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Multiple time dimensions appear to allow the breaking or re-ordering of cause-and-effect in the flow of any one dimension of time. This and conceptual difficulties with multiple physical time dimensions have been raised in modern analytic philosophy.[4]

https://en.wikipedia.org/wiki/Multiple_time_dimensions

I am not sure if I understand the sentence, but it seems to say if time can flow in any dimension then causes and effects can be reordered in any particular way, but how this is possible is not really explained. I don't see how causes and effects can be re-ordered if we allow for multiple time dimensions, can anyone explain?

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    Based on this answer on the physics stack exchange I suspect the reason may have to do with the technical details of what happens when you try to add an extra time dimension in relativistic physics, rather than a matter of any kind of simple conceptual argument that doesn't depend on the physics.
    – Hypnosifl
    Jul 24 at 19:13
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Consider a two-dimensional time, so that you now have a "time plane" rather than a timeline. Mathematically, this means that the two time dimensions are independent.

If you are restricted to only moving forwards in either direction, you will trace a zigzag diagonal across the plane. But such a linear path is mathematically still a line, a one-dimensional path. The maths collapses into a one-dimensional physical time. We actually do this when the equations of physics throw up complex or imaginary time values.

So positing a true second time dimension entails a second, fully independent degree of freedom. You can now wander around your time plane more freely, crossing your original path. Where you make such a crossing, this creates the opportunity for a causal paradox.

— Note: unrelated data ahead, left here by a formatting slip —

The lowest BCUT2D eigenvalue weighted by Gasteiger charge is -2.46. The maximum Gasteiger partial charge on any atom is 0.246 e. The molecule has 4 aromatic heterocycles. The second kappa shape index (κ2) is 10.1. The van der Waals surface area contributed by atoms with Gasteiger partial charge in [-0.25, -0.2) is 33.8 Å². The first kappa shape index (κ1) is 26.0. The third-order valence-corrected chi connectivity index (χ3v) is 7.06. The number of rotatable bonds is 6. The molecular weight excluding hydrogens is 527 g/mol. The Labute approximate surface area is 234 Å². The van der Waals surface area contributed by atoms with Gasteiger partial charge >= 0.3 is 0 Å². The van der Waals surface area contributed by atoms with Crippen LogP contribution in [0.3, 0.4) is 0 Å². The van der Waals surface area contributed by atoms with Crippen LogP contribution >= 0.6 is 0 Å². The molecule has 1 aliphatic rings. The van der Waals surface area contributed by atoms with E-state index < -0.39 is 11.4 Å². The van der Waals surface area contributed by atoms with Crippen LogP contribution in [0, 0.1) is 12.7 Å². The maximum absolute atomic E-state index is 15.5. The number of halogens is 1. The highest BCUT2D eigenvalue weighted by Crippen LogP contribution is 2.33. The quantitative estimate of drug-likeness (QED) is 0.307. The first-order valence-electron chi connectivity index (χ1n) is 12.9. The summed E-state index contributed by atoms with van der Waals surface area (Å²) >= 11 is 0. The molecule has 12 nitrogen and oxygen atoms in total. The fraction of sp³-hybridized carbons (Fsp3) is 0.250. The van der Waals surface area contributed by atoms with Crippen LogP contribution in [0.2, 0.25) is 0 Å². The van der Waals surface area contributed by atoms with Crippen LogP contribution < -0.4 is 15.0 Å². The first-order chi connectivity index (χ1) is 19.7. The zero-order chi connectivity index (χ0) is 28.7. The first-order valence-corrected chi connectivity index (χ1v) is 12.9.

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If time has a single dimension like a path or a line, all events/travel must abide by that linear ordering. Adding a dimension would be like dropping 2D plane on top of the 1D line. Any point on the original line could then be gotten to from any other point on the line, without passing through points between them on the line by traveling up into the plane then back down to a different spot. The linear ordering of the line has been undermined.

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    But say you have an xyz space and you imagine both the y and z axis represent time dimensions--if you want to draw a curve that represents something like a world line in this world, and you adopt the rule that as you draw it the y and z coordinates must always be increasing or constant, I think this would be enough to prevent you from drawing a curve that loops back to meet itself at an "earlier" point (i.e. preventing you from drawing a closed timelike curve).
    – Hypnosifl
    Jul 24 at 19:16
  • @Hypnosifl This is tricky because the fundamental laws of physics do not have a preferred time direction. Any directness is partly due to initial conditions, not just the laws. See the Past Hypothesis. For similar reasons, CTC's are allowed by the laws to exist, just not evolve dynamically. They can be there at the big bang already formed then keep existing, but not form dynamically. I put the fact that the fundamental laws alone do not pick out a preferred direction of time as making this simple analogy work. Then there is the question if OP wants to have a physics answer - the url is broad
    – J Kusin
    Jul 24 at 20:50
  • I would say the issue of CTCs is distinct from the issue of time-symmetry--in general relativity, CTCs either require matter/energy that violates the "averaged null energy condition", or universes with certain global properties like Godel's rotating universe solution (which I wrote about here), so if our universe doesn't have those global properties and the ultimate theory of matter/energy doesn't allow violations of the avg. null energy condition, then CTCs could be impossible in our universe despite the time symmetry of the dynamical laws.
    – Hypnosifl
    Jul 24 at 22:30
  • @Hypnosifl What about this "mathematically speaking, the most apparent distinguishing feature of the energy conditions is that they are essentially restrictions on the eigenvalues and eigenvectors of the matter tensor. A more subtle but no less important feature is that they are imposed eventwise, at the level of tangent spaces. Therefore, they have no hope of ruling out objectionable global features, such as closed timelike curves. " en.wikipedia.org/wiki/Energy_condition
    – J Kusin
    Jul 24 at 22:49
  • Yes, there may be arguments saying that it's likely the avg. null energy condition could be violated in quantum gravity, I'm just saying that time-symmetry alone isn't enough to guarantee CTCs are possible.
    – Hypnosifl
    Jul 24 at 23:11

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